Miley Cyrus Has A Movement, But We Don't Know What It Is



Well, here's some good news: Miley Cyrus has a pretty wicked Shakira voice. Which she showed off to will.i.am when he came to help her prep for her Good Morning America performance without batting an eyelash. In fact, Cyrus doesn't have time for eyelash-batting, which is, as of this moment, her greatest appeal: The fact that she is diving headfirst into her "movement." She's quick-witted, rapid fire, and super, duper charismatic. But as for her movement, the self-ascribed reason she is performing in such a bombastic way — well, very little is clarified. Something about her "instincts" and being the "most me I have ever been," and also about going hard and bigger than anyone before. Oh, and self-expression. There was a bit about self-expression. But profound insight or a grand thesis did not Miley make.

The MTV-produced documentary, which premiered on the network Wednesday night, heavily features Pharrell — or "P", as Miley calls him — who serves as the catalyst for the "new" Miley, the one who is leading the movement. And it was apparently a cover that young Cyrus did of her godmother's song "Jolene" that made Pharrell want to meet her, and it was even Pharrell that served as the final okay for her hair chop. Yet, it was also Pharrell who provided the most insight into the "movement." When explaining why the offspring of a country superstar would want to twerk, he summarizes: "She's the byproduct of America."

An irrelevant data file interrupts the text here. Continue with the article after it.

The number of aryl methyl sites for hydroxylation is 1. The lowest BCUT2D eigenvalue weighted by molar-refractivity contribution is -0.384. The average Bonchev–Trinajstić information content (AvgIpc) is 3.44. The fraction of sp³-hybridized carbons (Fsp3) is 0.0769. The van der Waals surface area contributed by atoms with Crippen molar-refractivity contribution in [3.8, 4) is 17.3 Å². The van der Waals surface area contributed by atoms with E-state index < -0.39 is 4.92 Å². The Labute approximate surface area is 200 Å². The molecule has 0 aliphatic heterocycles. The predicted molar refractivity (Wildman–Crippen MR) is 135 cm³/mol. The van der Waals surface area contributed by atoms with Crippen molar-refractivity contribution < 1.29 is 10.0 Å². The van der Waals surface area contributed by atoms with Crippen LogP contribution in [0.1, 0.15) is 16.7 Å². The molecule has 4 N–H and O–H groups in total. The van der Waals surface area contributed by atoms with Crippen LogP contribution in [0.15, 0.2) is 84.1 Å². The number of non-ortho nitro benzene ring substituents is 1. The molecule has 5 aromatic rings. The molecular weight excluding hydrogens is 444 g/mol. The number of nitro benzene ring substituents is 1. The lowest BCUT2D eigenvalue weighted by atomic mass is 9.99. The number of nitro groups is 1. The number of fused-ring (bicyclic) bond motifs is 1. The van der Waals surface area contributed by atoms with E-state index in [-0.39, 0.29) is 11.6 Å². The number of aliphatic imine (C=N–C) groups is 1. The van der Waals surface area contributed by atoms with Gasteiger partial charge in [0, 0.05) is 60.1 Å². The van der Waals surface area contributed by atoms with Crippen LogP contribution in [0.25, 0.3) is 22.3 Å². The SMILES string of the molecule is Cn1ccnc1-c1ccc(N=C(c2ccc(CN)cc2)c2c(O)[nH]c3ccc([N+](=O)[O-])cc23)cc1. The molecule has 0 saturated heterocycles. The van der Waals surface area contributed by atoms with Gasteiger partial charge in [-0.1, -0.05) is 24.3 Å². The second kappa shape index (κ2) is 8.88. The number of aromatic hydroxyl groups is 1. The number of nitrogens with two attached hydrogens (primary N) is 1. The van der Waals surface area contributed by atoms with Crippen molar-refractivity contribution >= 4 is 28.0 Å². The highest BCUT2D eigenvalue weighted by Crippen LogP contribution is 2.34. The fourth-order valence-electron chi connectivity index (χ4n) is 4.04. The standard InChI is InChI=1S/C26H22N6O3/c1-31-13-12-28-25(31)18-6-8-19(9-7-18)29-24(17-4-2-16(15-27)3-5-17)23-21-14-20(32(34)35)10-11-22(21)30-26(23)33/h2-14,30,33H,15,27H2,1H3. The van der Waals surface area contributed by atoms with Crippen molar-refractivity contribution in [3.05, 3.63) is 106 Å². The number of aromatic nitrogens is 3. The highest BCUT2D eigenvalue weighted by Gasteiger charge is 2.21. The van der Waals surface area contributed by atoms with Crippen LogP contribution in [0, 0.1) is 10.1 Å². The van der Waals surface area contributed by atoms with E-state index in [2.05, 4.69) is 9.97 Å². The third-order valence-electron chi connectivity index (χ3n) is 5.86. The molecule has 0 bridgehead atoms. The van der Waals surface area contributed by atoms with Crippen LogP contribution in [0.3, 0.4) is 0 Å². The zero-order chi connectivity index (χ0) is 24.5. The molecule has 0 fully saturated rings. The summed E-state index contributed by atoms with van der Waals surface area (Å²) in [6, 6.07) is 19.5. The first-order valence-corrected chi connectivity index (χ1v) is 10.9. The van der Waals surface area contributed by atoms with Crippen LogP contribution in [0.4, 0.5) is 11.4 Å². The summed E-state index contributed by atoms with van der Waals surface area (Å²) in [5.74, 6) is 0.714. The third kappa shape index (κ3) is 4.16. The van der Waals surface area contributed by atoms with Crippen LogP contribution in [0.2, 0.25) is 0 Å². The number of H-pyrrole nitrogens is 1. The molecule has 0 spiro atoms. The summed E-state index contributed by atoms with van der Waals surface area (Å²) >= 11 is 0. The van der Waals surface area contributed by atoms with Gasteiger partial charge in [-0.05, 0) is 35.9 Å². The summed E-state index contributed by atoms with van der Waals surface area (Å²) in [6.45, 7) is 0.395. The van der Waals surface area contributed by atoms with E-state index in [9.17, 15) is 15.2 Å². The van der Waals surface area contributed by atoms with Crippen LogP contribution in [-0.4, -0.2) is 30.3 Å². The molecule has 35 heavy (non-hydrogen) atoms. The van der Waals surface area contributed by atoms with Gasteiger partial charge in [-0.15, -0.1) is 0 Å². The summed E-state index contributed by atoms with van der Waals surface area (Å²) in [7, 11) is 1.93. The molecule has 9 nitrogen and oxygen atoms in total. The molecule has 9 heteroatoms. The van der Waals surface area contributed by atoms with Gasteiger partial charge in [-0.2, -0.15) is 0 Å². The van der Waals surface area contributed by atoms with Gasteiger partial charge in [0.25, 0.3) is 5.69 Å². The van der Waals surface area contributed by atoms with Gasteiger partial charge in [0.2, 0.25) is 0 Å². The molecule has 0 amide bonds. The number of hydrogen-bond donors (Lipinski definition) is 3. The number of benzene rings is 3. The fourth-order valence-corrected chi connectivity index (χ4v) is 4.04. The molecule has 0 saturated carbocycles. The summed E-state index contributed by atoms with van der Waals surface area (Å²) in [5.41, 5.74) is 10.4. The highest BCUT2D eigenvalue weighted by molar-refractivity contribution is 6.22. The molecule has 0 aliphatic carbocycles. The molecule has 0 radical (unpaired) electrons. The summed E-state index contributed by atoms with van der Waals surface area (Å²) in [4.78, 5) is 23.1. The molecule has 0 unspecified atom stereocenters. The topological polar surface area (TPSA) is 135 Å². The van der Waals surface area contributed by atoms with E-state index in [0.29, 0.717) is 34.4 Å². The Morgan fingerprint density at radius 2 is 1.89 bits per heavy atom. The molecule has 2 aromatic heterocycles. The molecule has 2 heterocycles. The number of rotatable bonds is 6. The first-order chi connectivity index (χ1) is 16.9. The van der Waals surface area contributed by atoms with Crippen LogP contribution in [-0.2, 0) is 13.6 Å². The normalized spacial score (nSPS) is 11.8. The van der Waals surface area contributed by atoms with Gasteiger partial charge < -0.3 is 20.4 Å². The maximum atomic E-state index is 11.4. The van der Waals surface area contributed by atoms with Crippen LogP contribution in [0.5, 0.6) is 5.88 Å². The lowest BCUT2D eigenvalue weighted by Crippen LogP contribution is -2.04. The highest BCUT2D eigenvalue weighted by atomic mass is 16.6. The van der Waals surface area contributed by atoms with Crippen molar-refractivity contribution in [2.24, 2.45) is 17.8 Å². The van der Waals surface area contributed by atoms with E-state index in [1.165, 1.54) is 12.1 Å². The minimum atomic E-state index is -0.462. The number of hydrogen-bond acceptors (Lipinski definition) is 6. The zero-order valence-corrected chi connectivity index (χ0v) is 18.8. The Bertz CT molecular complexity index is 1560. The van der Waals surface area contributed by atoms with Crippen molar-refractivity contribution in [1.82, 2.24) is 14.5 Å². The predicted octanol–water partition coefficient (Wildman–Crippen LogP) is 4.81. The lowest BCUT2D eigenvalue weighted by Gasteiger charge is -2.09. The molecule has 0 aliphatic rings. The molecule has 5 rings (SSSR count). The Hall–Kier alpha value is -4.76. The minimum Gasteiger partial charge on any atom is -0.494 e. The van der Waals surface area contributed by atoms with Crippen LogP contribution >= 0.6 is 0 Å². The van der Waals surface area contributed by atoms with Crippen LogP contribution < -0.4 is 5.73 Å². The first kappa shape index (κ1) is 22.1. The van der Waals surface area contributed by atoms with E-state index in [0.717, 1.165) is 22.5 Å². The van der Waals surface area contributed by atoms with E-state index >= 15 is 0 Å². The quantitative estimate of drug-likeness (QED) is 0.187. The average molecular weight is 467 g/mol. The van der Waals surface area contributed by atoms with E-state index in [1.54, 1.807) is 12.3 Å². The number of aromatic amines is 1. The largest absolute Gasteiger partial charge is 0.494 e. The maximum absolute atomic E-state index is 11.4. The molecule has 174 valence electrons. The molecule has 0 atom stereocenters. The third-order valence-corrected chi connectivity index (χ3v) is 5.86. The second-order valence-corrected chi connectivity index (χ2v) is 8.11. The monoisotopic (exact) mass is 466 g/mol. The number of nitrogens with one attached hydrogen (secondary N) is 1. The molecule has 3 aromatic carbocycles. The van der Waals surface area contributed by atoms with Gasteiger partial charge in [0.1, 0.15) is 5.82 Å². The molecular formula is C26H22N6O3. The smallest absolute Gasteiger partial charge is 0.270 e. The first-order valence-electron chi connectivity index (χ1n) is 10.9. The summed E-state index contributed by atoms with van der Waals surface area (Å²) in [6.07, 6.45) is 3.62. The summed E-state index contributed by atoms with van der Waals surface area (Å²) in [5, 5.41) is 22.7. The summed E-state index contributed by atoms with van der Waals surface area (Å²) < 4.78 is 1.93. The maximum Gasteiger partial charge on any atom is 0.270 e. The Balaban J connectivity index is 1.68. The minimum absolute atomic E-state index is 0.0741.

Whether or not he meant to, "P" summed up Miley perfectly. She is a byproduct of America (she's one of those "pre-iPhone kids," after all), one that is amalgamating pop cultural tropes and subcultural memes and mashing them together in one fuzzy bear-filled, glow-in-the-dark, red-lipsticked performance that looks like it would be right at home in a Bushwick warehouse. She strains twerking of its New Orleans bounce and Chicago juke origins, until it's watered down enough for MTV. In fact, that might actually be said movement: serving up cultural references sans full understanding — but still embracing "instincts" and self-expression — and going hard all the same.



An aside: MTV features a clip called Miley Keeps Cool Under Pressure Before Legendary VMA Performance. In it, you see how controlling Miley is over her own image (interesting) and how involved her mother is in her life (also interesting), but you also witness Miley definitely not keeping her cool, and quickly losing her temper and then rapidly (like, instantly) getting it together. It's a raw look into the world of pop music.